For starters, it is important to know and understand that different terms are used to define marijuana, yet they generally all mean the same: cannabis, which will be used interchangeably with marijuana throughout this guide, pot, herb, weed and ganja to name a few.
Medical marijuana states, as from July 8, 2014, 22 states including the District of Columbia have enacted state medical marijuana legislation, and one state has come up with academic programs aimed at helping its patients in the future. These states are; Arizona, Alaska, Colorado, California, Connecticut, Hawaii, Delaware, Illinois, Maryland, Maine, Michigan, Massachusetts, Montana, New Hampshire, Nevada, New Mexico, New Jersey, New York, New Mexico, Rhode Island, Washington and Vermont.
Another ten states; Iowa, Alabama*, Florida, Mississippi, Kentucky, North and South Carolina*, Wisconsin, Tennessee* and Utah have put in place laws that allow for a limited number of people to use CBD oil, which is a component of cannabis or high-CBD cannabis. The states with (*) are those with laws that create research programs and patients need to participate in the programs to get access to the marijuana oil.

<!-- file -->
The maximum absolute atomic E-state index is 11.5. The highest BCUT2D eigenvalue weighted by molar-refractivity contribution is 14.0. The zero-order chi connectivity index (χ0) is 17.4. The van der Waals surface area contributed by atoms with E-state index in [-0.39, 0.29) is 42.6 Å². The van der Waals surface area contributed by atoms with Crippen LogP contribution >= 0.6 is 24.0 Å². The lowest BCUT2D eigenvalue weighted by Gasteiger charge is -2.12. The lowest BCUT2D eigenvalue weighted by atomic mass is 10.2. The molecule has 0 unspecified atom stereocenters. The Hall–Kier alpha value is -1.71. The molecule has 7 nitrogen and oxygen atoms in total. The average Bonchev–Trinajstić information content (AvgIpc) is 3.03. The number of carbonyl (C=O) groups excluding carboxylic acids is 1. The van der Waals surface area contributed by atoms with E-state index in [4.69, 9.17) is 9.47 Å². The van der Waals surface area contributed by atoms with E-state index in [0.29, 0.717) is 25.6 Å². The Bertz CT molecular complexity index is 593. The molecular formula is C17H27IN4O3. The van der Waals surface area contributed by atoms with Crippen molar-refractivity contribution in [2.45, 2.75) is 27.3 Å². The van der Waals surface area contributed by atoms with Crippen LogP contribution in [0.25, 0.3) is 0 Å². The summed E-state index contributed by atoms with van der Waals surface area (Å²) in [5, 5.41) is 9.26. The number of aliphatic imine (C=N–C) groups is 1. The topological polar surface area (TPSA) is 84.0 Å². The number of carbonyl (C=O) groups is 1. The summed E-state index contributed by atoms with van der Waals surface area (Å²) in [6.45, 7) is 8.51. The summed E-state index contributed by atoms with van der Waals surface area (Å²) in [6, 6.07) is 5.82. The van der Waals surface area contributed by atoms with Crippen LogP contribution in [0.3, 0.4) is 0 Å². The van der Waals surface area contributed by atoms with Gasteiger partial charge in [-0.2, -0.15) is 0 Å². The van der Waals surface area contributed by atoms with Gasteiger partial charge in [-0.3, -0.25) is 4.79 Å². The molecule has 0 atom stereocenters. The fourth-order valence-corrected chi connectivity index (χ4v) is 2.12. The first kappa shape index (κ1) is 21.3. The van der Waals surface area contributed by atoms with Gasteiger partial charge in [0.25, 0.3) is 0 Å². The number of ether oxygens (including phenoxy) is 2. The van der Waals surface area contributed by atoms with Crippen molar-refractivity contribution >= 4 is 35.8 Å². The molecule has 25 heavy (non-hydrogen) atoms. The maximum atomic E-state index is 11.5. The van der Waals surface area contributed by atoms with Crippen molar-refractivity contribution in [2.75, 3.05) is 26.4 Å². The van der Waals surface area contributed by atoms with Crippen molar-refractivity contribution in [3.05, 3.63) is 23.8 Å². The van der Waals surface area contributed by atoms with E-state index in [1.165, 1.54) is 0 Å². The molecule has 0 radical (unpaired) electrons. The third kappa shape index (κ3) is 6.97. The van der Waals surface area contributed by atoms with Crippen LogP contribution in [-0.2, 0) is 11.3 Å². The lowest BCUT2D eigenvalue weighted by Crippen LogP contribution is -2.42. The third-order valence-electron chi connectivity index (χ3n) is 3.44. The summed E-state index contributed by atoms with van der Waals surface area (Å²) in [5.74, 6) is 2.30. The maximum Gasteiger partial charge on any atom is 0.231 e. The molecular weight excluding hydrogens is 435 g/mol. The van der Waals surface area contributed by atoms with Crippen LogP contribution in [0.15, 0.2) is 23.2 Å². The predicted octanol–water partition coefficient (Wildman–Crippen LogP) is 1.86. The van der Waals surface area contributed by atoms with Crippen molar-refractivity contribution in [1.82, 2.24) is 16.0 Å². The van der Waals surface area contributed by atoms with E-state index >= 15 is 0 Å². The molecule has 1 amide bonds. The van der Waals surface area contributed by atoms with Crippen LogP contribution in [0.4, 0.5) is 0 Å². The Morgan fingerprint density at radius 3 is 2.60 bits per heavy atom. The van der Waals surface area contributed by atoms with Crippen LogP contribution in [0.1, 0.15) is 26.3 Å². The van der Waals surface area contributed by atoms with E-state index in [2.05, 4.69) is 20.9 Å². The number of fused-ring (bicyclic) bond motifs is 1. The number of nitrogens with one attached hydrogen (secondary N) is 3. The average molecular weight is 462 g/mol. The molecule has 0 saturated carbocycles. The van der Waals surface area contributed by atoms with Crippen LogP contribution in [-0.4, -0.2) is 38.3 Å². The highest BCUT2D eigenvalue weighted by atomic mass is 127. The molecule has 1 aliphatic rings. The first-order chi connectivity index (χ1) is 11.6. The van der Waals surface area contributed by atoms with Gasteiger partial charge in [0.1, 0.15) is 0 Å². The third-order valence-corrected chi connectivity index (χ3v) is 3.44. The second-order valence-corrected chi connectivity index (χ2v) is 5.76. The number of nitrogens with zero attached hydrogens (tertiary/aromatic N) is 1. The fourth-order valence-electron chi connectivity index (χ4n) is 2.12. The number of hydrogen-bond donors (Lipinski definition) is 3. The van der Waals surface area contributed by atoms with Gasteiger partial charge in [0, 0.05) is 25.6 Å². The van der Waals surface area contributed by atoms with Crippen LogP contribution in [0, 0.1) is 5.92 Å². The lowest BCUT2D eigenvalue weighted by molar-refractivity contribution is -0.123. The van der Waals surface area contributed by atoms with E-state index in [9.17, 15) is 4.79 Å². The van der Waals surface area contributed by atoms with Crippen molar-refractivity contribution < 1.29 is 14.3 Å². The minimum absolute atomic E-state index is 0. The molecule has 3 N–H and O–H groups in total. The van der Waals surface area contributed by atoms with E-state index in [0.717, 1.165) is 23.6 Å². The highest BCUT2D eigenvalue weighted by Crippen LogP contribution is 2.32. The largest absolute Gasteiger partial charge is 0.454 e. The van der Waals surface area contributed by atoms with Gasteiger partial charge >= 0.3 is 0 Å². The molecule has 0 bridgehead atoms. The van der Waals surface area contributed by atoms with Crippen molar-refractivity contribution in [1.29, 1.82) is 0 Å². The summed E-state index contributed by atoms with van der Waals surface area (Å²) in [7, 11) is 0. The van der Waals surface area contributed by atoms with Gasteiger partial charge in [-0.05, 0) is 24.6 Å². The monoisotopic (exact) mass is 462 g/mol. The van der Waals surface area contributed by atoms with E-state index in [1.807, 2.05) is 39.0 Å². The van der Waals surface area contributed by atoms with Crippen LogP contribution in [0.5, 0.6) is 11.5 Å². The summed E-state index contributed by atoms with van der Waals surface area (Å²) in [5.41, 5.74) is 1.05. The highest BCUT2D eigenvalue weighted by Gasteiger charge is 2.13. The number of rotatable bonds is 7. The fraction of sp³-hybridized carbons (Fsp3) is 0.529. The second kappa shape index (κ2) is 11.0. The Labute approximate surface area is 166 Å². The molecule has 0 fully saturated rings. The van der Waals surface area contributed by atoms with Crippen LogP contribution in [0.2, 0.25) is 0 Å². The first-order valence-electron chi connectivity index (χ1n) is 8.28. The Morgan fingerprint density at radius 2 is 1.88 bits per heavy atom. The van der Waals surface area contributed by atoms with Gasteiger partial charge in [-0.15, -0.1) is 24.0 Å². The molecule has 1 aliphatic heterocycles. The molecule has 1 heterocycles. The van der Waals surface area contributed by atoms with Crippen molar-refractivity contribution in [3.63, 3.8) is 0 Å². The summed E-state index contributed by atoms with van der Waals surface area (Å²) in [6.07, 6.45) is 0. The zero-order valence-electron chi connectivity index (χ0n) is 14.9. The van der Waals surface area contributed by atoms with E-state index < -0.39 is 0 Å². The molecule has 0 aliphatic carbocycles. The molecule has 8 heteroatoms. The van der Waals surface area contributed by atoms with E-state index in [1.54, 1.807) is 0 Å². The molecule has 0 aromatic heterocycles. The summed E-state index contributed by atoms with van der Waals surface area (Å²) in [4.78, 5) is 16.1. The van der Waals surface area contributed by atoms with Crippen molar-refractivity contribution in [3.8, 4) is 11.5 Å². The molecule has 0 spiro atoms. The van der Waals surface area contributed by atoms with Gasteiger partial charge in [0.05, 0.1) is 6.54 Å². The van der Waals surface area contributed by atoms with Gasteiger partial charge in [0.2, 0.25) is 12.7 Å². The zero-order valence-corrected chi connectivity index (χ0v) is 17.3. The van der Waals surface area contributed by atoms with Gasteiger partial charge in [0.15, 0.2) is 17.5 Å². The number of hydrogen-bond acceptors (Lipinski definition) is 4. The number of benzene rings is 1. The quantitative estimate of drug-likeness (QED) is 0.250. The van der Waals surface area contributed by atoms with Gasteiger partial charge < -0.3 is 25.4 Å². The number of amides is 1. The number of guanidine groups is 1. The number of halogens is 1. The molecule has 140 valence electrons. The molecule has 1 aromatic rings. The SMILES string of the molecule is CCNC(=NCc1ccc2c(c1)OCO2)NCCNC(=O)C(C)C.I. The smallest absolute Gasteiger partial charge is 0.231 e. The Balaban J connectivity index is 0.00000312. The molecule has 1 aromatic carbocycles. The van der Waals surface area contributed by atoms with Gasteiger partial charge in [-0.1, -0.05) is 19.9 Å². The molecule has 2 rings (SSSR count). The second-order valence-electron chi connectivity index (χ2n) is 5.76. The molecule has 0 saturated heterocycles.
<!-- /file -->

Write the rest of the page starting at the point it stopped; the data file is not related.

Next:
In the state of Florida, a popular law known as “Charlotte’s Web” bill was named after a particular medical marijuana strain known to have low THC and high CBD content, but the law itself doesn’t specify that a specific strain should be used.
In May 2014, Minnesota also passed limited medical marijuana legislation. The legislation doesn’t include people getting access to whole plant medicines in whatever form, but only concentrates or extracts and the actual smoking is not permitted.
If you suffer from a medical condition in which therapeutic interventions or traditional drugs are not effectively working, medical marijuana doctors may recommend that you use marijuana to relieve symptoms and pain. This guide will discuss things to know about medical marijuana.